Despite the overall reduction in hostilities, however, Grundberg said violations continue with armed clashes occurring on multiple fronts, particularly in the governorates of Marib, Taiz and Hodeidah.

“As you know, we don’t have independent monitoring capabilities, but I take these allegations very seriously,” Grundberg said. “It is essential to prevent such alleged incidents from triggering a spiral of renewed escalation and violence.”

Grundberg also spoke of his involvement in convening the first two meetings of the Military Coordination Committee, with representatives from multiple parties and the Coalition Joint Forces Command. The committee had agreed to meet regularly, he added.

“Face-to-face meetings are an important first step towards building trust and improving communication between the parties,” he said.

Since the start of the truce, several commercial flights have left Sanaa airport, which has been closed for six years. About 3,000 passengers were flown to Amman and Cairo, seeking medical treatment and reconnecting with family members.

Grundberg noted that the country’s government is “putting the needs of Yemenis first” in facilitating the opening of the airport, and also reiterated its “sincere gratitude to the Arab Republic of Egypt, the Hashemite Kingdom of Jordan and the Kingdom of Saudi Arabia for their instrumental role in facilitating the flights.

The steady flow of fuel to the port of Hodeidah continued throughout the truce, he said. During the months of April and May, more than 480,000 metric tons of petroleum products were cleared, “more fuel than entered Hodeidah in all of last year.”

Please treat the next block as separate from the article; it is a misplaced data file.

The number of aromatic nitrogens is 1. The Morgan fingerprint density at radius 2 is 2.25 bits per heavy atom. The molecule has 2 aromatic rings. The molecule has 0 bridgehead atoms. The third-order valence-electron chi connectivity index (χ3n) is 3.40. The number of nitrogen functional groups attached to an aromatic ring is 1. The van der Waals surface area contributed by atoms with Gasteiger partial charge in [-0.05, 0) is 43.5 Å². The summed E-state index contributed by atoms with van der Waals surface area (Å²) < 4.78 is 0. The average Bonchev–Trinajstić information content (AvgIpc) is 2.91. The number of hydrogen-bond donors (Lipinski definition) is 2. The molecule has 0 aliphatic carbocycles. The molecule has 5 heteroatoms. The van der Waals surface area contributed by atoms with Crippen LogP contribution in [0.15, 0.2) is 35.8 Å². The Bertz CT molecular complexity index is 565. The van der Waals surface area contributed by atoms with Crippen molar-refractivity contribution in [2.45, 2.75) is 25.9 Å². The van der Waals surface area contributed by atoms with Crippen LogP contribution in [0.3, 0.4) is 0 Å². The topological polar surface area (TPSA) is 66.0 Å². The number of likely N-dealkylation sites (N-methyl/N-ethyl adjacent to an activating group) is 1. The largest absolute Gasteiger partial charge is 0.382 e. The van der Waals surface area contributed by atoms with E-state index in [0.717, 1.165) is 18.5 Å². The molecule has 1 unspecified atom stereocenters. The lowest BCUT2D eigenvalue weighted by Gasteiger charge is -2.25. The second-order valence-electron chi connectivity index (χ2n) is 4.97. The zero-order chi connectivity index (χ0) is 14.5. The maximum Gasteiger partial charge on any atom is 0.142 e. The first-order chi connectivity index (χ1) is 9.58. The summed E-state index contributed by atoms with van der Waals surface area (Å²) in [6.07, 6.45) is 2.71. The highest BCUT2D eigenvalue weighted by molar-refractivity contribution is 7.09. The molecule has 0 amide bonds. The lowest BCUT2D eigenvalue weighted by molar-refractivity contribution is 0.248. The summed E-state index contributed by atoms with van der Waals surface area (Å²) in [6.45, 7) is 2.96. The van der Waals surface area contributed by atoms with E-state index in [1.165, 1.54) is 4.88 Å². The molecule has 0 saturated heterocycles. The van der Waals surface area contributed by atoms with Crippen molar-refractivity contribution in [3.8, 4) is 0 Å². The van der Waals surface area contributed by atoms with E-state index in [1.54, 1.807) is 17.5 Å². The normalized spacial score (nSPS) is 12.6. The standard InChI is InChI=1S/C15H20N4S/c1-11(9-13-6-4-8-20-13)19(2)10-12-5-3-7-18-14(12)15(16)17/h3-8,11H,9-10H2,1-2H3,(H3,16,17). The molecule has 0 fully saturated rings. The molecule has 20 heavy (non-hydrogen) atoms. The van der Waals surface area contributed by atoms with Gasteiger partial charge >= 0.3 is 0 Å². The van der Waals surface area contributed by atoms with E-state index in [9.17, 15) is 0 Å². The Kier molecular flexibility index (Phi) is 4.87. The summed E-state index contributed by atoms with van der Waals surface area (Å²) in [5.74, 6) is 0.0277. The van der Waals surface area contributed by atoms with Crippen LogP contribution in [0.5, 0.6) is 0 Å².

“Regular fuel delivery has eased pressure on vital services, dramatically reduced queues at gas stations that dominated the streets of Sanaa, and made it easier for Yemenis to travel around the country,” he said. he declared.

Lana Nusseibeh, permanent representative of the United Arab Emirates to the UN, called on Grundberg to step up efforts to open the main road to Taiz, and not just the secondary roads, “to alleviate the suffering of millions of people living in a state of headquarters”.

She said that despite the truce, the Houthis continue to mobilize and recruit in their areas of control, “indoctrinating children with extremist ideology”.

Nusseibeh, along with other board members, praised Saudi Arabia for its $10 million contribution to the UN-backed rescue operation on the decomposing supertanker Safer.

US Ambassador Linda Thomas-Greenfield said there is now “cause for genuine optimism” as the truce holds, and building on that progress will be the focus of President Joe Biden’s visit to the region next month.

Asked by Arab News if he shares the optimism that the truce will turn into a permanent solution for the seven-year conflict, Grundberg said he was taking a cautious approach.

“I try to take it one step at a time and not rush too quickly, but I also make sure that all the measures taken are taken and implemented in a consolidated way. What we’re seeing right now are unprecedented steps that we haven’t seen in the past seven years and that’s absolutely something we should welcome.

“But then there is absolutely more to be done, more effort to be made. Therefore, we want to continue to encourage all parties on all issues and hope that we can take the necessary steps to move forward. »